Their employers are the local money lenders, landlords, or tradesmen, who give loans to poorest households, while being fully aware that their clients have no resources to pay back them the principal and the interest, yet they take the leap knowingly fully well that in exchange they would be able to extract labour from their clients for a much longer time. Both the employer (and/or money lender), and the client (poorest household) are aware of their respective positions in the equation that stands to be highly unfavourable to the poorest household. Debt bondage is one of the causes of household poverty in poor households, amongst the minority (Hindu scheduled castes) in the district of Tharparkar. A state-sponsored skill — carpet-weaving — has resulted in the confluence of child labour in this region.
While widespread child labour is closely associated with poverty; poverty certainly is not the only explanation for child labour, the reasons are complex, multidimensional, and does indicate to the fragile existence of safety nets; researchers believe that the a poor family may be unable to afford school fees, uniforms or other costs; family may depend on the contribution a working child makes to the household income, and place more importance on that income than on education.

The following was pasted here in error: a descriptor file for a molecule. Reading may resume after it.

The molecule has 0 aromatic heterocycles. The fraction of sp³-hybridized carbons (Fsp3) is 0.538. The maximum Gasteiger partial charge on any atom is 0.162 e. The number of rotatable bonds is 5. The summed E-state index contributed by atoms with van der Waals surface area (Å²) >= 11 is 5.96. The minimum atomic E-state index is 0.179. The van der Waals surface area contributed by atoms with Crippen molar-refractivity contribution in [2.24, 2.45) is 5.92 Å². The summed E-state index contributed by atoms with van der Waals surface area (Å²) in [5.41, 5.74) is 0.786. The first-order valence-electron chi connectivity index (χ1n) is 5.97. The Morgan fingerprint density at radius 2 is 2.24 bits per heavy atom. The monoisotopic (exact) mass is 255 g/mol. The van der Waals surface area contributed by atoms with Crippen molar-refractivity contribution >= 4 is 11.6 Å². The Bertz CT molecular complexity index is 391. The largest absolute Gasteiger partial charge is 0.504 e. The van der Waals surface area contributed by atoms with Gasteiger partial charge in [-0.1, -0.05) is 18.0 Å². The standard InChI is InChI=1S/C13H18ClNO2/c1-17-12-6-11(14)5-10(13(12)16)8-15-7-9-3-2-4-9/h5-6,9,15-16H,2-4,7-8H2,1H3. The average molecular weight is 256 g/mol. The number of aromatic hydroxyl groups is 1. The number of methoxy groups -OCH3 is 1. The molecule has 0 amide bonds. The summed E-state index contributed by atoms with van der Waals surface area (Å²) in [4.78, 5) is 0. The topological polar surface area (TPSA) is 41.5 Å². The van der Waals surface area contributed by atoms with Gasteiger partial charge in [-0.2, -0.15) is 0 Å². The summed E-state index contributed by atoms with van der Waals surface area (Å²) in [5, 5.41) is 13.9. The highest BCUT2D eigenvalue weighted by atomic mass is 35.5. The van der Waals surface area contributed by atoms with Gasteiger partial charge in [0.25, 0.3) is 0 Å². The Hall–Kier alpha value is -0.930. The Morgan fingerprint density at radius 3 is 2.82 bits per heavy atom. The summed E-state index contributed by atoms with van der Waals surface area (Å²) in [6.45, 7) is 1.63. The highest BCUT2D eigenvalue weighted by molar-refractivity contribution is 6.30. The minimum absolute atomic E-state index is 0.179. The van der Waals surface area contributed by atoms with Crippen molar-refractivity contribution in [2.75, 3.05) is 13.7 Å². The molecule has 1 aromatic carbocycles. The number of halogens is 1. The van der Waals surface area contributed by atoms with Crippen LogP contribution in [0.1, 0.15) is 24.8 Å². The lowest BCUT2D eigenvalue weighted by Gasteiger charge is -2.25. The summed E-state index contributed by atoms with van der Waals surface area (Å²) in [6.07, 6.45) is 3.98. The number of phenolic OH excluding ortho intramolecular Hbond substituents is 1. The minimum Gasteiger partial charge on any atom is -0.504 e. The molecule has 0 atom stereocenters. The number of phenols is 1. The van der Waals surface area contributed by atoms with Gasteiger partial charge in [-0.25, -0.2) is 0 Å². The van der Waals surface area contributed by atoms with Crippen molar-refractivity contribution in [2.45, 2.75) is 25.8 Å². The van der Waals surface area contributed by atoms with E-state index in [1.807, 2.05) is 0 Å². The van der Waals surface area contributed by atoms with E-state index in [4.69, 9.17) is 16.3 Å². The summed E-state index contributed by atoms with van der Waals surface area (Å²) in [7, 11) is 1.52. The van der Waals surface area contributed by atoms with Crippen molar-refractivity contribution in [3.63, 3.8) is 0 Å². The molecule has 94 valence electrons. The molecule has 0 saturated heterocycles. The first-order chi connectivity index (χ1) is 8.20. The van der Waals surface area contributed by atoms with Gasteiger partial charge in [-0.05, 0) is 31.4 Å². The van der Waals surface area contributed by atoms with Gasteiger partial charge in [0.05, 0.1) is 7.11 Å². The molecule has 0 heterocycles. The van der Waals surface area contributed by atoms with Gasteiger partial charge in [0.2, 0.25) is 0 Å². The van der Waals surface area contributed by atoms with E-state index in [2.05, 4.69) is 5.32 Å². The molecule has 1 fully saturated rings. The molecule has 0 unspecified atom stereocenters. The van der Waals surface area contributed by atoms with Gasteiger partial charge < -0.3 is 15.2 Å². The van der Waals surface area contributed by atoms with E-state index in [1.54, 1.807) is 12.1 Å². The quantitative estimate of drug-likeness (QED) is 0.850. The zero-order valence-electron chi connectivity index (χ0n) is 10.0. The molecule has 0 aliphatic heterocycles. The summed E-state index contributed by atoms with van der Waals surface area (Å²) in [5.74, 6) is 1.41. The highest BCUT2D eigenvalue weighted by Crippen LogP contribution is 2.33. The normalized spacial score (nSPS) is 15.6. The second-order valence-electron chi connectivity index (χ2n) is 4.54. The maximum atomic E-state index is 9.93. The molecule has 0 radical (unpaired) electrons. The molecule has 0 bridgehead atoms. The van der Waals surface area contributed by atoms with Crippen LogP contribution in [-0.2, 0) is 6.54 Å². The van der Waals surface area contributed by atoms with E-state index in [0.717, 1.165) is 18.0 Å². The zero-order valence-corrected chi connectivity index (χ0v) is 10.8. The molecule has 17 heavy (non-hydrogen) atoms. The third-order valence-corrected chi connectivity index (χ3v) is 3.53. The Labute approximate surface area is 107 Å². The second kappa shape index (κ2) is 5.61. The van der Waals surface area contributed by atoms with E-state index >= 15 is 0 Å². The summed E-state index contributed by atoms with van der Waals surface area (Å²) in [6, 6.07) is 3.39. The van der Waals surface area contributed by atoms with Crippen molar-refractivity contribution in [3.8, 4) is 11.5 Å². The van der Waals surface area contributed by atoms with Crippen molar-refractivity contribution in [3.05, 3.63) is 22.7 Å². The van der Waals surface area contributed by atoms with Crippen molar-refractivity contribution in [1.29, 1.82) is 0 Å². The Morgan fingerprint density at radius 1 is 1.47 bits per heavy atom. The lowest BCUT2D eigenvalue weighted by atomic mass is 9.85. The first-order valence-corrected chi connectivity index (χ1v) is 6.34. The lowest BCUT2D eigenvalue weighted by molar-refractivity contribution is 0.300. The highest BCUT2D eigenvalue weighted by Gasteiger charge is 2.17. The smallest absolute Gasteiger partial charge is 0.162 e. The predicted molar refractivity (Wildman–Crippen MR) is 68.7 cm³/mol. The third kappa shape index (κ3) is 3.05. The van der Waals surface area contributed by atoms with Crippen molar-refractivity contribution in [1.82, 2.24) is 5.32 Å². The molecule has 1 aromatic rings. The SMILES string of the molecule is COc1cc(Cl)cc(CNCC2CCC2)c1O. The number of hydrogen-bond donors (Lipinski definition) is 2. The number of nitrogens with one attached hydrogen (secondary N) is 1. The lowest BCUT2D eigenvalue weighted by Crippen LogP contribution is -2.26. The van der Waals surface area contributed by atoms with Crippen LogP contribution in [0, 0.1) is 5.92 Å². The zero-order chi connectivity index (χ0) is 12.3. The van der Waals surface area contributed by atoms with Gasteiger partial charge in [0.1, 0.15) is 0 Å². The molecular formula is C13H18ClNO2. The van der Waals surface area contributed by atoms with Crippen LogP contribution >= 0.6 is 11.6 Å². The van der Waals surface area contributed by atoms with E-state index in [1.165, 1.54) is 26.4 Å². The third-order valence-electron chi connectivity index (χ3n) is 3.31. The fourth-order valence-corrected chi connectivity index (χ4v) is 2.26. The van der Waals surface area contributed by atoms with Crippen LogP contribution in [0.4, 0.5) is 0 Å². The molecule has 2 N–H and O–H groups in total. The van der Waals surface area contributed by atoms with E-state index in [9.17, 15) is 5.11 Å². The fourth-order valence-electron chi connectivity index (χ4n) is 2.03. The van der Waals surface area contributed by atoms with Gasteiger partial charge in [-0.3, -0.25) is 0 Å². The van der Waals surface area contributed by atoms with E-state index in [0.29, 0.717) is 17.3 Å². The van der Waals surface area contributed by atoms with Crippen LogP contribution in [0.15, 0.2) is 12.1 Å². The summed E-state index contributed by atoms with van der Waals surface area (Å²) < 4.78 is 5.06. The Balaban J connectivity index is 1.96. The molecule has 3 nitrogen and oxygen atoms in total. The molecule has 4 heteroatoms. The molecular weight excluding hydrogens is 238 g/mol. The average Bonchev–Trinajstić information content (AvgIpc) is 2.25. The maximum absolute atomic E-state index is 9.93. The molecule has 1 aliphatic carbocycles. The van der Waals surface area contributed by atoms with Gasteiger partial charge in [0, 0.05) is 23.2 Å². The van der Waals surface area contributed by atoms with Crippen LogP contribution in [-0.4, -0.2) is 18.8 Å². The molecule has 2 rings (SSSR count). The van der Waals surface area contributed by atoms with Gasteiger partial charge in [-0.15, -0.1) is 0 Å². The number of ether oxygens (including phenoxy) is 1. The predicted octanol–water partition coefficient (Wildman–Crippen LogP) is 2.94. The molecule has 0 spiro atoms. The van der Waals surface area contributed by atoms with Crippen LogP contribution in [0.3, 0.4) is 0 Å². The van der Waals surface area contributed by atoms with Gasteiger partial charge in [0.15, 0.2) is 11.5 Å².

According to the ILO, over 200 million children between age five and 14 are working worldwide. This figure represents one-fifth of the total population of girls and boys in this age-group. Many of these children work long hours, in dangerous conditions. About 111 million children are in what has been termed as hazardous work which refers to forms of labour which are likely to have adverse effects on the child’s safety, health, and moral development. Nearly 10 million of these children are engaged in some form of slave labour, armed conflict, prostitution, or pornography. Reports from ILO suggest that around the world, some 246 million children between five and 17 years are working instead of attending school.